You have your degree – now what next?

You’ve finished your degree – what next?

While some students take time out to travel the world, volunteer for a good cause or enrol on
another course, the vast majority of new graduates set their sights on chancing their arm in the big bad world of work the moment their gown and mortar board are handed back over to the hire company.

Some approach the job market in eager anticipation, some with trepidation and some with a plain old confused and puzzled look on their face.

So which category do you fall into?

And what do you actually want to do work wise?

These are significant questions, but it is surprising just how many graduates don’t really know
what they want to do upon leaving university. Worse still, many who do know are still frequently unprepared, and so miss out when it comes to landing their target job and fulfilling their career objectives.

Really, this isn’t so surprising when you consider the differences between student and professional life, and between academic and commercial work. True, there are some overlaps; standards to reach, deadlines to meet, procedures to follow etc. Even so, impressing an employer so much that they want to hire you over and above all the competition isn’t quite the same as getting an ‘A’ grade in your history module. For one thing, it is possible for others on your course to also get an ‘A’ grade, whereas in commerce there is frequently only one job per advertised vacancy. Similarly, personality rarely comes into the equation in academia; usually if you’re good enough you get the grade. This is not the same in commerce, and employers often want to know whether you will be a good fit for their organisation. This is one reason why they are so particular about CVs, personal statement and application forms. And it is also a primary reason why they grill candidates so thoroughly at interview.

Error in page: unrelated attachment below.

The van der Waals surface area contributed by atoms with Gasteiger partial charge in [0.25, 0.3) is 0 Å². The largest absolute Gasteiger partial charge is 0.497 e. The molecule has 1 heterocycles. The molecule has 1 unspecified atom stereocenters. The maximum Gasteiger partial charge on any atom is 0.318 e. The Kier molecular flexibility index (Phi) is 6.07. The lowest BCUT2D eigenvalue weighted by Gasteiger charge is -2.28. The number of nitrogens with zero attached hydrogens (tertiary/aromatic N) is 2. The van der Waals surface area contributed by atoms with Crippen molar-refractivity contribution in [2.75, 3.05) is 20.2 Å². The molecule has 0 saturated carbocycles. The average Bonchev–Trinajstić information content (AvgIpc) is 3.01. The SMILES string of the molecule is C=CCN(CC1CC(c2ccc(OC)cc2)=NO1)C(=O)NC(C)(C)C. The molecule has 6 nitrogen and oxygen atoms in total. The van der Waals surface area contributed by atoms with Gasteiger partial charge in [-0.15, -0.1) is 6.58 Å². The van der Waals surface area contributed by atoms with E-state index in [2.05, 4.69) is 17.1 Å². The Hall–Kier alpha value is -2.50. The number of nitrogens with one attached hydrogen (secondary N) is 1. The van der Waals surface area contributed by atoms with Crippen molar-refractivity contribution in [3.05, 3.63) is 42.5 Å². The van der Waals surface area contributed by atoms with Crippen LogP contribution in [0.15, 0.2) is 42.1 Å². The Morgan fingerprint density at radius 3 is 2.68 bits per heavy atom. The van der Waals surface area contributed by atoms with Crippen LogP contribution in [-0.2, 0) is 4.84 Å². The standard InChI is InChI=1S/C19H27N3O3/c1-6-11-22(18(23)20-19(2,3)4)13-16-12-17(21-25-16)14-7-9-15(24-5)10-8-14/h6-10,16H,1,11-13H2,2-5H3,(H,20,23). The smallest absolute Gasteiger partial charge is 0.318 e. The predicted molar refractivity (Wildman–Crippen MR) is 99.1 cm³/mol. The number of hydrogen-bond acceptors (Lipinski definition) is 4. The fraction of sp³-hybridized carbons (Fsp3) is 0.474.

Whilst there is competition in academia, it isn’t to the same degree as in commerce, so new graduates can be forgiven for not quite being fully prepared when they are thrown into the dog eat dog world of work at the deep end.

So what can you do to prepare?

How long is a piece of string?

There are lots of things that you can do, and really they are better explained in detail in a book, rather than just summarised in a short article. However, one highly significant tip that can dramatically boost your odds is to remember that the job market is NOT a level playing field, and remember that competition is fierce. Yes, it is good and even commendable if you want to rely on your own steam when it comes to job applications. At the same time, if when you look in the mirror, you admit to yourself that perhaps you aren’t the greatest writer in the world, and you are not the world’s leading authority on (or even particularly au fait with CVs, cover letters, personal statements, application forms etc), then you may want to do what many of your competitors do, and get smart and look for some quality professional help to give you the edge.

Of course quality costs, but if you choose the right CV consultant then it’s an investment. And even if you don’t have the budget for e.g. a top quality CV consultant then there are some very good CV
books on the market (well one at least!).

Paul Hichens (182 Posts)

Paul Hichens, top UK CV specialist, head of leading firm CV Succeed, and author of the most pioneering CV book in decades, The One Page CV (published by top career sector publishers Pearson Education).


Share and Enjoy

  • Facebook
  • Twitter
  • Delicious
  • LinkedIn
  • StumbleUpon
  • Add to favorites
  • Email
  • RSS

Comments are closed.



Email
Print